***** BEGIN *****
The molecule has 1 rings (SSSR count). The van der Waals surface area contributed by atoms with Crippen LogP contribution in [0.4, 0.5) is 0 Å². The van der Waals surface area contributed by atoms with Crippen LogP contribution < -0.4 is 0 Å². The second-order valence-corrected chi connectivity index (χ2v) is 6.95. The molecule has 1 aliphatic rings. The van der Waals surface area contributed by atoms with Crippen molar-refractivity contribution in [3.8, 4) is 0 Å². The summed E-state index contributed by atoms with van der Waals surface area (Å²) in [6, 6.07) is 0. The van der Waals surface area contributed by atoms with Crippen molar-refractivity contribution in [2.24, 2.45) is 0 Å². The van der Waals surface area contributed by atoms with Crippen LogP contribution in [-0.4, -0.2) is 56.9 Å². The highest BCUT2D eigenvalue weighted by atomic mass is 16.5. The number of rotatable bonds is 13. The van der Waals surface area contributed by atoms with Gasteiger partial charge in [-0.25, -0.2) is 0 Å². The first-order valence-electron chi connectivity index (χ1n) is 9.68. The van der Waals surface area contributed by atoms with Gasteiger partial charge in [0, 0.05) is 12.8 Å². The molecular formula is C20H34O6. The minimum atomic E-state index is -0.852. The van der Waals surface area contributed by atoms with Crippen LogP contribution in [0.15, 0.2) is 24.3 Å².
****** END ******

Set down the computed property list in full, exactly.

The molecule has 1 rings (SSSR count). The van der Waals surface area contributed by atoms with Crippen LogP contribution in [0.4, 0.5) is 0 Å². The van der Waals surface area contributed by atoms with Crippen LogP contribution < -0.4 is 0 Å². The second-order valence-corrected chi connectivity index (χ2v) is 6.95. The molecule has 1 aliphatic rings. The van der Waals surface area contributed by atoms with Crippen molar-refractivity contribution in [3.8, 4) is 0 Å². The summed E-state index contributed by atoms with van der Waals surface area (Å²) in [6, 6.07) is 0. The van der Waals surface area contributed by atoms with Crippen molar-refractivity contribution in [2.24, 2.45) is 0 Å². The van der Waals surface area contributed by atoms with Crippen LogP contribution in [-0.4, -0.2) is 56.9 Å². The highest BCUT2D eigenvalue weighted by atomic mass is 16.5. The number of rotatable bonds is 13. The van der Waals surface area contributed by atoms with Gasteiger partial charge in [-0.25, -0.2) is 0 Å². The first-order valence-electron chi connectivity index (χ1n) is 9.68. The van der Waals surface area contributed by atoms with Gasteiger partial charge in [0, 0.05) is 12.8 Å². The molecular formula is C20H34O6. The minimum atomic E-state index is -0.852. The van der Waals surface area contributed by atoms with Crippen LogP contribution in [0.15, 0.2) is 24.3 Å².